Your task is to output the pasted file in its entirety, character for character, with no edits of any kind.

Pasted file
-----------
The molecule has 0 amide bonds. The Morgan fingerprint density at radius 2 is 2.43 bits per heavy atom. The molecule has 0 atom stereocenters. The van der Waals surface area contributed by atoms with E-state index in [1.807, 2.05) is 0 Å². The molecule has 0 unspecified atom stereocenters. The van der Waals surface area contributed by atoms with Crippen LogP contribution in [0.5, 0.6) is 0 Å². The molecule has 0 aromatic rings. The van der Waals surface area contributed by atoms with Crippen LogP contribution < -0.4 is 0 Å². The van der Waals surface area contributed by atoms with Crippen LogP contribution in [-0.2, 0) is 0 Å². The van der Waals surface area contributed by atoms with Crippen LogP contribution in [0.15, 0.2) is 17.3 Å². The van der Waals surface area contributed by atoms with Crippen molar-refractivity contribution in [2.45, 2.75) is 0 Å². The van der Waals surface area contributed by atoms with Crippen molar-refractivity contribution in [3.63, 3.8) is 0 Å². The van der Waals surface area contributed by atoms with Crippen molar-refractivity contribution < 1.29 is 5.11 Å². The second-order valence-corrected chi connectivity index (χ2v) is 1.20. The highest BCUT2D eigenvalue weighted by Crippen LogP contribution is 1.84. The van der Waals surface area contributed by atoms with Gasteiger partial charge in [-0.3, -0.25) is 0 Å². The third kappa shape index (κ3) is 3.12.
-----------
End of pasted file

The molecule has 0 amide bonds. The Morgan fingerprint density at radius 2 is 2.43 bits per heavy atom. The molecule has 0 atom stereocenters. The van der Waals surface area contributed by atoms with E-state index in [1.807, 2.05) is 0 Å². The molecule has 0 unspecified atom stereocenters. The van der Waals surface area contributed by atoms with Crippen LogP contribution in [0.5, 0.6) is 0 Å². The molecule has 0 aromatic rings. The van der Waals surface area contributed by atoms with Crippen LogP contribution < -0.4 is 0 Å². The van der Waals surface area contributed by atoms with Crippen LogP contribution in [-0.2, 0) is 0 Å². The van der Waals surface area contributed by atoms with Crippen LogP contribution in [0.15, 0.2) is 17.3 Å². The van der Waals surface area contributed by atoms with Crippen molar-refractivity contribution in [2.45, 2.75) is 0 Å². The van der Waals surface area contributed by atoms with Crippen molar-refractivity contribution in [3.63, 3.8) is 0 Å². The van der Waals surface area contributed by atoms with Crippen molar-refractivity contribution < 1.29 is 5.11 Å². The second-order valence-corrected chi connectivity index (χ2v) is 1.20. The highest BCUT2D eigenvalue weighted by Crippen LogP contribution is 1.84. The van der Waals surface area contributed by atoms with Gasteiger partial charge in [-0.3, -0.25) is 0 Å². The third kappa shape index (κ3) is 3.12.